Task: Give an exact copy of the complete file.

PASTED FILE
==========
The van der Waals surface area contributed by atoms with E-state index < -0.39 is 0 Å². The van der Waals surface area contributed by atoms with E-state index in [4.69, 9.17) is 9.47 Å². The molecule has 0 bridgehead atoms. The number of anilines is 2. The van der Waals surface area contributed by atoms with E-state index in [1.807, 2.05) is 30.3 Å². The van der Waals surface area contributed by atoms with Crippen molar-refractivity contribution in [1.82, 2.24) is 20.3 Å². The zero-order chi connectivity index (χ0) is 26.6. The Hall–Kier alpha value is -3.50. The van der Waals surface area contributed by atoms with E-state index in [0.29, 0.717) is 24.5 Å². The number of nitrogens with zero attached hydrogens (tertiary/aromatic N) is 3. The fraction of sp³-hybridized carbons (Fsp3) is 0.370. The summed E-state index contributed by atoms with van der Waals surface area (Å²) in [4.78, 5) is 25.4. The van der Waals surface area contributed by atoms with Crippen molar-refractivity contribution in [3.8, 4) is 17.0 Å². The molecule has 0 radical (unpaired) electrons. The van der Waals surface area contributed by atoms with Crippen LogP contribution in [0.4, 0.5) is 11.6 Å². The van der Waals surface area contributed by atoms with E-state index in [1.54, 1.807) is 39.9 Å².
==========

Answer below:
The van der Waals surface area contributed by atoms with E-state index < -0.39 is 0 Å². The van der Waals surface area contributed by atoms with E-state index in [4.69, 9.17) is 9.47 Å². The molecule has 0 bridgehead atoms. The number of anilines is 2. The van der Waals surface area contributed by atoms with E-state index in [1.807, 2.05) is 30.3 Å². The van der Waals surface area contributed by atoms with Crippen molar-refractivity contribution in [1.82, 2.24) is 20.3 Å². The zero-order chi connectivity index (χ0) is 26.6. The Hall–Kier alpha value is -3.50. The van der Waals surface area contributed by atoms with E-state index in [0.29, 0.717) is 24.5 Å². The number of nitrogens with zero attached hydrogens (tertiary/aromatic N) is 3. The fraction of sp³-hybridized carbons (Fsp3) is 0.370. The summed E-state index contributed by atoms with van der Waals surface area (Å²) in [4.78, 5) is 25.4. The van der Waals surface area contributed by atoms with Crippen molar-refractivity contribution in [3.8, 4) is 17.0 Å². The molecule has 0 radical (unpaired) electrons. The van der Waals surface area contributed by atoms with Crippen LogP contribution in [0.4, 0.5) is 11.6 Å². The van der Waals surface area contributed by atoms with E-state index in [1.54, 1.807) is 39.9 Å².